Renewable sources of energy have been a ray of hope for us in recent years, it has been postulated that if half of the Sahara desert was covered in solar panels the worlds energy needs would be met 300 times over! If we started gradually, on a worldwide basis, in putting money into this scheme we could definitely achieve this, but there is no shared ambition or initiative to do so. Achieving this would mean sacrificing our daily needs for a bigger investment. Often when the government attempts to erect turbines they are met with vehement opposition due to worries surrounding noise and aesthetics. Nevertheless, the challenges faced can largely be dealt with through re-education. The Holy Qur’an, for example, offers us meaningful direction and guidance in dealing with such matters in the following verse: ”And the earth have we spread out, and set therein firm mountains and caused everything to grow therein in proper proportion.” This quote shows some insight in to our population growth issue, the words ‘proper proportion’ would imply God would cater for our numbers equally yet it is our responsibility to distribute evenly whenever inequity arises!
The Qur’an also addresses the Chinese dilemma, which stems from its communist roots wherein the government believes itself to be the sole provider of its people, in the following verse: ”Say, ‘Come, I will rehearse to you what your Lord has forbidden: that you associate not anything as partner with Him and that you do good to parents, and that you kill not your children for fear of poverty — it is We Who provide for you and for them — and that you approach not foul deeds, whether open or secret; and that you kill not the life which Allah has made sacred, save by right. That is what He has enjoined upon you, that you may understand.”
Ironically, often when predicting how much of a resource we have left, Governments base their legislation on assumptions. I refer to the resource diagram (Mather and Chapman, 1995). The diagram illustrates that there is a limited amount we know about the resources available to us. There are quantities we think we have, and then there are possible amounts which we could have. It is becoming more recognised that Oil reservoirs squeeze oil out slowly towards the surface, which implies that it is not that we will run out of oil indefinitely, rather we must use the oil we have tactically and proportionately to make it sustainable!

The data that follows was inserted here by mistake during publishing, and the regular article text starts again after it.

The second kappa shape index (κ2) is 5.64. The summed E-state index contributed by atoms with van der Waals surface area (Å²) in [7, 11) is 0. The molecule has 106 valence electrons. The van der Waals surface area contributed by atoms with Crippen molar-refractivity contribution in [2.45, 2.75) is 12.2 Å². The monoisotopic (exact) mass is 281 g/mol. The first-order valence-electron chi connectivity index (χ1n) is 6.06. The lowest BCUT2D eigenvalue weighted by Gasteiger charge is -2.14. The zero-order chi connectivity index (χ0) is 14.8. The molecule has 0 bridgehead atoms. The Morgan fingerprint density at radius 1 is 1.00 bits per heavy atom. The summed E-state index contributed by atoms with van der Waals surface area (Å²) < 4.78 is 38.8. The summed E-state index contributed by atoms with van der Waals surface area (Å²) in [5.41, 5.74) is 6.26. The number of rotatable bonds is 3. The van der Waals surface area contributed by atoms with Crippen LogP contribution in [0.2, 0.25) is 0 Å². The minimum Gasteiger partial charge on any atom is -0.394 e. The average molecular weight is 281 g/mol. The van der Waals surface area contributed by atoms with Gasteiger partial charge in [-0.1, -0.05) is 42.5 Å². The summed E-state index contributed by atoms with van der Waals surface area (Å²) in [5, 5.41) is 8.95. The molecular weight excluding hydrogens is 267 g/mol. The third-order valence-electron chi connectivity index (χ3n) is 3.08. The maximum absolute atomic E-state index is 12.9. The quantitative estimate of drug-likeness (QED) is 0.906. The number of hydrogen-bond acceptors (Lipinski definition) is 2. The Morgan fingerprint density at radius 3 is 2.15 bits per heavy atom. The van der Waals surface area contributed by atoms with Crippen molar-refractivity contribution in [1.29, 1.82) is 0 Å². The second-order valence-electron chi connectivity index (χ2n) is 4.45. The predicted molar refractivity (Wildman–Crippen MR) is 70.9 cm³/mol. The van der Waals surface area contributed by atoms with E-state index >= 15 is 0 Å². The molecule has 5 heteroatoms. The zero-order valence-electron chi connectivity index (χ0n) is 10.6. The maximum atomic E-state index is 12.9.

Tactical or strategic action will require of us to place pressure on governments to refrain from being greedy and striving to help us arrive at decisions for the universal betterment of mankind. ‘And when thy Lord said to the angels: ‘I am about to place a vicegerent in the earth,’ they said: ‘Wilt Thou place therein such as will cause disorder in it, and shed blood? — and we glorify Thee with Thy praise and extol Thy holiness.’ He answered: ‘I know what you know not.’ In this verse, God shows a difference between us and his angels ‘ I know what you know not’ they obey and have no free will, God has given us free will and knows that in the end Mankind will attempt to do the right thing.
As a student of Geology, I am aware of five major extinction periods – we have benefited from only one of them –‘the cretaceous’. This provided us with the use of fossil fuels, yet encouragingly the Qur’an hints that the Earth will constantly cater for our needs. In one place it is stated: ”When the earth is shaken with her violent shaking. And the earth throws up her burden, And man says, ‘What is the matter with her? , That day will she tell her news.” The word ‘burden’ implies minerals/ ores/ untapped energy created through earth processes – yet we are still to discover!
The Qur’an ultimately instructs us to beware of inequity/inequality- a major reason a Muslim must offer regular charity. If Superpowers used this principle, conflict over resources would disappear since most countries have sufficient resources. ‘Andremember the time when Moses prayed for water for his people, and we said: ‘Strike the rock with thy rod,’ and there gushed forth from it twelve springs, so that every tribe knew their drinking place. ‘Eat and drink of what Allah has provided, and commit not iniquity in the earth, creating disorder.’